Sunday, July 01, 2007
Our rotted press corps, a division of "Camp Victory"
On June 22, the BBC -- under the headline: "'Al-Qaeda gunmen' killed in Iraq" -- reported, along with virtually every major American media outlet, the following claim, without any challenge or questioning:
US helicopters have killed 17 gunmen with suspected al-Qaeda links in Iraq's Diyala province north of Baghdad, the US military says.
But unlike the American media outlets which mindlessly reported these "Al Qaeda kills," the BBC at least followed up on this story and found that there are substantial grounds, to put it mildly, for believing those claims were false. In a follow-up article -- prompted by protests from residents of the village where the "Al Qaeda kills" occurred -- the BBC reported:
A group of villagers in Iraq is bitterly disputing the US account of a deadly air attack on 22 June, in the latest example of the confusion surrounding the reporting of combat incidents there. . .
On 22 June the US military announced that its attack helicopters, armed with missiles, engaged and killed 17 al-Qaeda gunmen who had been trying to infiltrate the village of al-Khalis, north of Baquba, where operation "Arrowhead Ripper" had been under way for the previous three days.
The item was duly carried by international news agencies and received widespread coverage, including on the BBC News website.
But villagers in largely-Shia al-Khalis say that those who died had nothing to do with al-Qaeda. They say they were local village guards trying to protect the township from exactly the kind of attack by insurgents the US military says it foiled.
Minutes before the attack, they had been co-operating with an Iraqi police unit raiding a suspected insurgent hideout, the villagers said.
They added that the guards, lightly armed with the AK47 assault rifles that are a feature of practically every home in Iraq, were essentially a local neighbourhood watch paid by the village to monitor the dangerous insurgent-ridden area to the immediate south-west at Arab Shawkeh and Hibhib, where the al-Qaeda leader Abu Musab al-Zarqawi was killed a year ago.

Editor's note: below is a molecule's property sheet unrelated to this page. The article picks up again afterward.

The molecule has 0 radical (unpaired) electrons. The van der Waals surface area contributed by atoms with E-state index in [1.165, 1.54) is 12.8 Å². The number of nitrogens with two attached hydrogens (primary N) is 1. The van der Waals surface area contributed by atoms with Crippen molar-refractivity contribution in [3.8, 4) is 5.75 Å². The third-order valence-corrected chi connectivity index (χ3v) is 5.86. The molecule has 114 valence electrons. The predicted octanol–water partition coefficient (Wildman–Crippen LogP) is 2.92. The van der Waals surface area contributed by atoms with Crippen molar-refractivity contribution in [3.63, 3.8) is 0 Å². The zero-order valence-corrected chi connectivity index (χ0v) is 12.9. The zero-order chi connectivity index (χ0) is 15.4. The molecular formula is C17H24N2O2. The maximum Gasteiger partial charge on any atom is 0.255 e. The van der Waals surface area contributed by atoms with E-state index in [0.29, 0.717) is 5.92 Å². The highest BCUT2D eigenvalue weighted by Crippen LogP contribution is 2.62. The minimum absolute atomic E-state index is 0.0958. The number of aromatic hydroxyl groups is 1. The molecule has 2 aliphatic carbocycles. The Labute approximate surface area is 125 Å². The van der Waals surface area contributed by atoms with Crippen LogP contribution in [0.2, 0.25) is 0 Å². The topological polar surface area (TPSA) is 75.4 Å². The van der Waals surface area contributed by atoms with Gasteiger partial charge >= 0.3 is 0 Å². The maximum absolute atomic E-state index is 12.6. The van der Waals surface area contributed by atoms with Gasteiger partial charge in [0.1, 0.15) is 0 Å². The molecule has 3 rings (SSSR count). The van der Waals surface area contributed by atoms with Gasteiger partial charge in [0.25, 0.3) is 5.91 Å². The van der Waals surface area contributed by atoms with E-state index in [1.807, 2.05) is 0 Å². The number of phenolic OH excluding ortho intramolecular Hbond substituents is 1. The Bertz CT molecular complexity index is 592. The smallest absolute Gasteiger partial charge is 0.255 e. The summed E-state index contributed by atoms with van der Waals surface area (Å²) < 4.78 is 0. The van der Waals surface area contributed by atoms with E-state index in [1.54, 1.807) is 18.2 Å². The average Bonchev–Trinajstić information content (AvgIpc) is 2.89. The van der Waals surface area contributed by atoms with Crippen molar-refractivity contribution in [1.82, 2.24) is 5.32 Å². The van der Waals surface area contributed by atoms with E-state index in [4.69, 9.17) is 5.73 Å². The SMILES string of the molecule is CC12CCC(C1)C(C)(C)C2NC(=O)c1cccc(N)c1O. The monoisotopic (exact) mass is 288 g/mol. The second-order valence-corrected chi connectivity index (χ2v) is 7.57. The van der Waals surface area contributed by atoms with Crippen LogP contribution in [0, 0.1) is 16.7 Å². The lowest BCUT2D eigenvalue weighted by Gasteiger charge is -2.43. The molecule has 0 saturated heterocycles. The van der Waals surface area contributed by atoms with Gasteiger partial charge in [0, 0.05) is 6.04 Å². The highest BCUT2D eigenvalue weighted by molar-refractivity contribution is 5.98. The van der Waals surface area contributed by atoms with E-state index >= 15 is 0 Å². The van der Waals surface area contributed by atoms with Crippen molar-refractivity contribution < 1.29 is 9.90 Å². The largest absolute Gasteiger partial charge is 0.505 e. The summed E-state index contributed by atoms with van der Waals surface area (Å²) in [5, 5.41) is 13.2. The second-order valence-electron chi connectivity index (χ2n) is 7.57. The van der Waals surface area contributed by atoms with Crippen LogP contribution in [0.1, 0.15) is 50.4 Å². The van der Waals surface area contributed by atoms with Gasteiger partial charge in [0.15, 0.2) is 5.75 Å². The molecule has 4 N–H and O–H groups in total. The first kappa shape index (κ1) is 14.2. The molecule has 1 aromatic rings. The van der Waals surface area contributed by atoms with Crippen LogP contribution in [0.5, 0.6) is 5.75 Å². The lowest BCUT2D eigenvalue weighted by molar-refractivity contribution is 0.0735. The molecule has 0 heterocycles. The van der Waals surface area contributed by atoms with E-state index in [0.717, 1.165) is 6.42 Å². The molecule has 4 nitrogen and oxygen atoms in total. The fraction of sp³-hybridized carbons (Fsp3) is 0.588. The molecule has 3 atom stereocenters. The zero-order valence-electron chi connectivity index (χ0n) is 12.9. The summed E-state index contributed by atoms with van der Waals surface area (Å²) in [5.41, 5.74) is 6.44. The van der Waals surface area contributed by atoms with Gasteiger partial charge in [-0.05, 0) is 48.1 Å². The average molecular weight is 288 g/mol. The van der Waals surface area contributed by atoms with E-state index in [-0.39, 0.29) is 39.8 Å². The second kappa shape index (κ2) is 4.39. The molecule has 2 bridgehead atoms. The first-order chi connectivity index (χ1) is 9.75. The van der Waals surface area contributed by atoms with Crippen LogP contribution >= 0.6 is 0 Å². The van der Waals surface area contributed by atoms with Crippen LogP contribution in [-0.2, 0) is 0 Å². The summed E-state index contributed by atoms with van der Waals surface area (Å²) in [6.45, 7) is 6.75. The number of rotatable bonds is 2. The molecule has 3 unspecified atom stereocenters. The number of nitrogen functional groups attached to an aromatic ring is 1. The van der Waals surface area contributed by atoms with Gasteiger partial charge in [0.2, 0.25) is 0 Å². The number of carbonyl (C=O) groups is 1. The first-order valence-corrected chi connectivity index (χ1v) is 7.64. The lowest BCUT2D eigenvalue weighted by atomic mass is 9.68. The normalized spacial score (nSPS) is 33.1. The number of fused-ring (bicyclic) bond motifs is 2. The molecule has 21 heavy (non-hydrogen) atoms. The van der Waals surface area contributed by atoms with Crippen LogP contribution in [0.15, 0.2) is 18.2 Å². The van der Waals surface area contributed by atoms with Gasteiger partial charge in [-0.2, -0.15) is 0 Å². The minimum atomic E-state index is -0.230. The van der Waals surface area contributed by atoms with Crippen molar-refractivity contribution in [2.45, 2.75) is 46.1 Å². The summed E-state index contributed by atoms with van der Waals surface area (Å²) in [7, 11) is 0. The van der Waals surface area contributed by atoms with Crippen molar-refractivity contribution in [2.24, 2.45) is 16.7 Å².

According to local witnesses, then -- none of whom were interviewed by the media outlets obediently reciting the U.S. military's dramatic narrative about "17 Al Qaeda fighters killed" -- those who were killed by the U.S. strikes had absolutely nothing to do with "Al Qaeda," but instead were guarding their own villages against the very Sunni insurgents whom we now call "Al Qaeda."
Indeed, the only time our media outlets question what the military says is when there are angry witnesses disputing the military's version, as demonstrated by this NYT article this morning, detailing how the U.S. military's killing of what it claimed was four "Taliban fighters" actually resulted in the death only of "Haji Muhammada Jan, who was about 80 years old . . . and two of his sons and a grandson," none of whom had anything to do with the Taliban.
None of this is complicated, and other than a deliberate desire to disseminate Bush administration propaganda about the war, it really is virtually impossible to understand why our media's "reports" about the war blindly assume, time and again, that whatever the U.S. government or military says can simply be converted without investigation or skepticism into what they report as "news." Over and over, such statements prove to be completely false, and yet the media never even minimally raises the level of skepticism to which it subjects these claims.